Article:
The Long Night by SERAFINE1369. Photography by Yasmine Akim

Tyrone and Antonija chime the bells in and out of sync, the sound resonates across the bare walls. Their movement and sound is entangled. These smaller hand bells resonate with the larger static bell in the exhibition itself. As so often through the night, the moment splits and so does our gaze. Antonija moves in one direction, Tyrone continues to ring the bells, foreshadowing SERAFINE1369 and Steph’s later performance. Beyond the event itself there is no centre, no singular line to give our attention. Their interaction is also a question: How do you transition into someone else’s work? Which itself occurs within someone else’s work? Tyrone talks of his transition being informed by Jamila’s recorded voice, a ‘speaking clock’ spoken by Jamila theirself, it has played continuously during the exhibition installation and throughout the evening, constantly modulated by sound designer Josh Anio Grigg*.

The Long Night by SERAFINE1369. Photography by Yasmine Akim

Tyrone leads us into the ‘Crystal Room’. A darky clad figure with a pointed silhouette occupies a corner like a bat. The majority of us line the walls, sit on the ground, or hear the songs play from the other zones. Antonija lounges at the invisible border between the rooms, in a concentrated mode of study. Tyrone crouches at a loop pedal moving between two songs he has composed, Quad Vessel and HAI. The polyphonics Antonija and Tyrone generated with the hand bells recur in Tyrone’s re-construction of his songs. In the Crystal Room we witness their layering, from drum machine to chords to lyrics, running on the spot on a flagstone. The entire night is an asymmetric shimmering loop - that wobbles and refuses to programmatically repeat itself. Each act functions like a microcosm of aspects of the entire structure.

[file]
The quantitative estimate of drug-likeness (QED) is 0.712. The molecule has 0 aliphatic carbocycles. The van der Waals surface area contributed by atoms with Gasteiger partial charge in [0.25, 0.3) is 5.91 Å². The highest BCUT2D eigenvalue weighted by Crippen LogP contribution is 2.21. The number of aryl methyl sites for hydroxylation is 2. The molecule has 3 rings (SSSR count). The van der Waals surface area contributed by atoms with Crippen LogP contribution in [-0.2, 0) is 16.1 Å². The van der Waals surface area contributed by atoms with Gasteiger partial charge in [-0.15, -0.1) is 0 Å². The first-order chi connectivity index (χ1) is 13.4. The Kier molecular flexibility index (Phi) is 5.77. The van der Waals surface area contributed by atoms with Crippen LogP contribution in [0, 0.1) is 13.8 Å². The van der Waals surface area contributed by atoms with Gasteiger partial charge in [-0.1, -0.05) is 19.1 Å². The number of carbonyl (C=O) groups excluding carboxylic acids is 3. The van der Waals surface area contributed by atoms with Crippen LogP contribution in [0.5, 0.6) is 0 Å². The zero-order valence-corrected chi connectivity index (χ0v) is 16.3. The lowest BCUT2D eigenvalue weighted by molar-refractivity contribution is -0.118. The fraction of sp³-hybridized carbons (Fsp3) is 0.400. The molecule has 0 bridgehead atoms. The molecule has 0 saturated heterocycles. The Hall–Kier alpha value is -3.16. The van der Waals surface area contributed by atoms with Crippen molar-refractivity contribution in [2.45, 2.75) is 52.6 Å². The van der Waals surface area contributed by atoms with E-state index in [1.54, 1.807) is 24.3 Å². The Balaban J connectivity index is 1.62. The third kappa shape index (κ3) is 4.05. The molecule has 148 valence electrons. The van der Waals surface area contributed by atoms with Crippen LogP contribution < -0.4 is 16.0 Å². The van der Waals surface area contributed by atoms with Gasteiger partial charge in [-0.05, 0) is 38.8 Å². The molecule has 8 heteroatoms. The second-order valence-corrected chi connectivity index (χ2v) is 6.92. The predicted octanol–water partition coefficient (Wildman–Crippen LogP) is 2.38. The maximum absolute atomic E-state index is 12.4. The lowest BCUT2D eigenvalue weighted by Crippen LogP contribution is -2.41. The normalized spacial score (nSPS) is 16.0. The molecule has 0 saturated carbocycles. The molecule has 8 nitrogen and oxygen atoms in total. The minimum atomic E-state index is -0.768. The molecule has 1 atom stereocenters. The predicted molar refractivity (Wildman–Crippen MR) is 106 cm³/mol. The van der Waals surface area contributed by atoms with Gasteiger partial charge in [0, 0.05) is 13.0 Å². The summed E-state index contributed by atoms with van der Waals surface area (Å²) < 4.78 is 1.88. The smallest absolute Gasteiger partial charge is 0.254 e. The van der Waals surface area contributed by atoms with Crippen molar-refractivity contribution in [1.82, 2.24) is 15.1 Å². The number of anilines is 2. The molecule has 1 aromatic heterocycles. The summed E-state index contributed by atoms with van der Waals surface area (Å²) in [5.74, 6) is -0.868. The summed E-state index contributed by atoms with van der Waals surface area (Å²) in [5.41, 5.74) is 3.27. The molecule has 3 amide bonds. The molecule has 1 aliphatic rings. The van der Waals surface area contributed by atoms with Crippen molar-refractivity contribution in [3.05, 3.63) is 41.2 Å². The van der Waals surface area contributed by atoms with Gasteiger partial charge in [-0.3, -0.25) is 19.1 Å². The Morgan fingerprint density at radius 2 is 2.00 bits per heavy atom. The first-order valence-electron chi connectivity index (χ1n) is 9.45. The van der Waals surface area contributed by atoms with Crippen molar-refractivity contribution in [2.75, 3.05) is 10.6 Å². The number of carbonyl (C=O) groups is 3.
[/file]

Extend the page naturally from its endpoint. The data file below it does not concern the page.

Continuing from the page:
The Long Night by SERAFINE1369. Photography by Yasmine Akim

The night before the long night Nissa Nishikawa had burned materials in her garden; a series of prayers and intentions. This ash was brought into the exhibition space, resting in one of the original fireplaces in the room, they were poured to the ground. Nissa’s presence in the long night could be understood as a chain and accumulation of material and spatial transformations: black crystals crushed and ingested, the incantation of a chant, her body entering a black pool. These acts syncretise evocations of cinematic portrayals of witchery with the Japanese aesthetic and ethos of yūgen. We witness her embrace of darkness, leaning towards the borders of visibility, as we collectively enter darkness.

The Long Night by SERAFINE1369. Photography by Yasmine Akim

The long night was a night-of-return, Nissa shared how the lava rock she removed from the pool is a companion object, entity, from the foothills of Mount Fuji. She felt it called to be present in the evening. This was apt for an artist for whom water is memory. The night at large was also a return to Baroque and Gothic sensibilities that have been expunged from so many post-minimalist and contemporary practices. At 2am the morning of the long night the clocks fell back, an hour also returned.